Note to self

My car is dark grey. A recent study found that dark-coloured cars are more prone to accidents. In the rain, like this morning, I drive with my lights on, for visibility.

It’s like my friend Merlin, who rides a motorcycle. Where he lives in Canberra, you apparently don’t have to ride with your motorcycle headlight on (or didn’t, when I asked him about it a few years ago). But he said “my bike is road-coloured, so I do”. Sounds fair enough.

But note to self: Turn car lights off when parking.

That way, I won’t get back to it 9 hours later and find the battery flat and have to call the RACV guy and run the motor for a while to get the battery charged again. Like I did tonight.

On the bright side, at least I didn’t park it like this, across two parking spaces:
Car parked midway between two spots

Or go driving like this:
Taxi going the wrong way down a one way street

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12 Replies to “Note to self”

  1. A couple weeks ago I had to stop and wait for a 4WD to do a 3 point turn in front of me. He backed up, then went forward and hit the curb, went over the curb and onto the footpath, then backed up again, forward again, this time purposefully onto the footpath and around, almost hitting a person who came walking around the corner!
    I wonder if he’d ever done any ‘real’ 4WDing. :) It’s amazing what people get away with!

  2. A friend and former colleague had a salary sacrifice car (a Holden, I think), and apparently it is/was mandated that they have the lights permanently on whilst the car is running. Including ~30 seconds after the car had been turned off. Which meant that every time he parked in a shopping centre, well meaning people would chase after him to tell him he’d left his lights on.

    But, given all the electronics and stuff built into cars – you’d think that they’d turn the lights off automatically if battery charge dropped below some pre-determined point and/or the lights had been on for (x) period of time.

  3. Some cars (such as Commodores and most European cars) are programmable to the extent that they will leave the lights on for a few seconds after you lock them so you can find the house in the dark. Then they’ll turn them off.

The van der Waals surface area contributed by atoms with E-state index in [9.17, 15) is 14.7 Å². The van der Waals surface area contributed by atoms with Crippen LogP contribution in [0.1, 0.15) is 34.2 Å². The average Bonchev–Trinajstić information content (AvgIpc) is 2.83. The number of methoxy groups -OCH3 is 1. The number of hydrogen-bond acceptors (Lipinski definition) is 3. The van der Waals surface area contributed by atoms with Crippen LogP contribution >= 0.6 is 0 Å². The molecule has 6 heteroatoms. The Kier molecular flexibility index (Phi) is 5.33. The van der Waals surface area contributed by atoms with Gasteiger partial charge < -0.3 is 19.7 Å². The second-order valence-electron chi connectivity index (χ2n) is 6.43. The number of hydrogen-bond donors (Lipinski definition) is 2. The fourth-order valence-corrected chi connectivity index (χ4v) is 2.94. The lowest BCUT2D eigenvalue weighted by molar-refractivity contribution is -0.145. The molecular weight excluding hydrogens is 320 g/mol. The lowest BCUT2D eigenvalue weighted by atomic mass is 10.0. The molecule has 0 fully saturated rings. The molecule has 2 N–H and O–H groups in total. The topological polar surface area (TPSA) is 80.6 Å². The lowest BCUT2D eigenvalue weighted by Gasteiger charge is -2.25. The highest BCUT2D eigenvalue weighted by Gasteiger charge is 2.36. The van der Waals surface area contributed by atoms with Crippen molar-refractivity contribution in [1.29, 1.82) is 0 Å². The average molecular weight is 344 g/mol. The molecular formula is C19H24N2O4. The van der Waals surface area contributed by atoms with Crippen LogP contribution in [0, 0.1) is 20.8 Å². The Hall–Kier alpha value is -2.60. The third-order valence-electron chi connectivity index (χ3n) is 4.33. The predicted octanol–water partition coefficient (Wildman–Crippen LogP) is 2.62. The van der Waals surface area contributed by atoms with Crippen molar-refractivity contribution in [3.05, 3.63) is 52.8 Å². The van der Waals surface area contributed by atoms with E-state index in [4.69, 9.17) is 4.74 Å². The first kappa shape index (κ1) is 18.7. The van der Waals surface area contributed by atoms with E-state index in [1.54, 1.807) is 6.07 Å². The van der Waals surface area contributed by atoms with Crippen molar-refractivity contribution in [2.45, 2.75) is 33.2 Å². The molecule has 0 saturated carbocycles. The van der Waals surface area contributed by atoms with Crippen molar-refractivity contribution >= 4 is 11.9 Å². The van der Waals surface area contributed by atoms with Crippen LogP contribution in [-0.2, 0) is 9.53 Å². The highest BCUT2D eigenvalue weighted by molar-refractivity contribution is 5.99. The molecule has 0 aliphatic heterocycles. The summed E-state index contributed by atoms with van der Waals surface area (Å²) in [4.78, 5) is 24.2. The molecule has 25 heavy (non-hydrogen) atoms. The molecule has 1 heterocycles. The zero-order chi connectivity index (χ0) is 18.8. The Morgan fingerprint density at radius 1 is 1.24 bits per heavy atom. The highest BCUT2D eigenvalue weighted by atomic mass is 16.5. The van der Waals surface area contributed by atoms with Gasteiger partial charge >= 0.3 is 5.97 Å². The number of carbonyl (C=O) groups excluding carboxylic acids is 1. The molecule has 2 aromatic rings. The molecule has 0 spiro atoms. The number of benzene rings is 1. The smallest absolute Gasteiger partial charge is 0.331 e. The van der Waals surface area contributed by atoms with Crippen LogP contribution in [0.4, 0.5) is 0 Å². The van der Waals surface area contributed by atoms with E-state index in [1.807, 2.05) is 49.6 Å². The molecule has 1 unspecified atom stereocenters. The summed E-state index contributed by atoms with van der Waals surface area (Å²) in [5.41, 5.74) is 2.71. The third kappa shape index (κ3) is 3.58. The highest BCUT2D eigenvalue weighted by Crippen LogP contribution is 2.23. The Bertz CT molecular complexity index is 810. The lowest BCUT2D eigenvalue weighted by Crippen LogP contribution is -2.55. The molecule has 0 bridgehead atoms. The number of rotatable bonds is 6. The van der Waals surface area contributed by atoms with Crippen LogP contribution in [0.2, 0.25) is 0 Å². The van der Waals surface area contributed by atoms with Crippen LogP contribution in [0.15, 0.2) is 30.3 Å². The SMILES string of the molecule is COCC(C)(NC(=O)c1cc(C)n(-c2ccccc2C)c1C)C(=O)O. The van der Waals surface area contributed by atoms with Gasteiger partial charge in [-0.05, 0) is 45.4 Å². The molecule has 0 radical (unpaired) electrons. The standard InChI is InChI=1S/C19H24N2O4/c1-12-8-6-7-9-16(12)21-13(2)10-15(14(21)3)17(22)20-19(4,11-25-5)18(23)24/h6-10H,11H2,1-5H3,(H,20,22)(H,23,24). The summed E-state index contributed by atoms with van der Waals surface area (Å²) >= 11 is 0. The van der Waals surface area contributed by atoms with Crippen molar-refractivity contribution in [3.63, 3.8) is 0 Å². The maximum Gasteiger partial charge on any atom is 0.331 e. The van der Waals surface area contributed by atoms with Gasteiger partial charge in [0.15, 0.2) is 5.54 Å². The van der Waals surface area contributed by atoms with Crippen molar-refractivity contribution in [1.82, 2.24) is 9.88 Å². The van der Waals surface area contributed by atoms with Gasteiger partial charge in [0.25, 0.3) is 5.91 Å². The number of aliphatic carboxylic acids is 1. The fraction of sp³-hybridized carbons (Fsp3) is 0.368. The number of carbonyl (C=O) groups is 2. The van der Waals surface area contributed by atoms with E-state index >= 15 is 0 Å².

And most newer cars will turn off their lights (all will at least sound a warning) if you leave them on when leaving the car. If your car doesn’t do that, you can buy a buzzer for $3 from Dick Smith or similar, and a relay for about $5, and hook them up in the right way to sound the buzzer if the lights are on when you open the door.

    On the study about car colours, the authors found about a 10-12% increase in crash risk for cars that are not white. Grey, silver, green and black were all within the 10-12% range which makes them effectively equal.

    The authors also pointed out that the safety benefit of using headlights or daytime running lights (which are lower powered headlights) may counteract the increased risk of the non-white colours, but they don’t have the data to prove it at this stage. My money is on the lights solving the problem, and I use my lights whenever the sun is not high in the sky (which means I have them on most of the day in winter).

  4. most newer cars will give a warning if the lights are left on – my car has an ‘auto’ switch for the lights, they go on when it’s dim or dark, and switch off automatically about 5 seconds after I lock the car. very clever!

  5. Make sure you don’t use the Auto switch if you want the car to be more visible though. The point of using lights during the day is to make the car visible, and an auto function won’t turn them on unless it’s dark. It’s when the sun is low in the sky, turning your car into a shadow for the people in front of it, that the lights are most important.

  6. 1986 Mazda 323 came with a lovely feature as standard. As mentioned, it is available from Dick Smith. So simple, so cheap, such a wise investment. All this fancy new crap with lights going on and off automatically just means there’s something else to break down. A nice piercing beep is all that’s needed!

  7. RACV includes flat battery call outs as an indicator of a vehicle’s reliability. They reckon a badly designed car lets your battery run flat.

  8. You’ll notice that a lot of [overseas ?] emergency vehicles are now appearing in much “brighter” colours than the more traditional white and red – often yellows and oranges. This is because a study done quite some years ago [and, no, unfortunately I don’t have the reference :-( ] showed that the most visible colours for vehicles were bright pink [a la the old Farley and Lewers cement trucks and the Strike-Me-Pink Toranas], bright orange and that almost luminous bright yellow [but who wants to drive around in bright pink fire engines and ambulances?]

    Check next time you’re driving on sealed roads in the rain to see just how *in*visible white cars can be against reflected grey skies on wet tar.

    And never let anyone tell you that parking lights on in low light conditions make your car visible. They don’t!

  9. I read that article when it came out, and then wondered what my accident risk was. Then I realised that the number of orange cars involved in accidents is probably statistically insignificant :)

    (And no, I still can’t believe I actually deliberately ordered a new car in orange. Like it a lot though).

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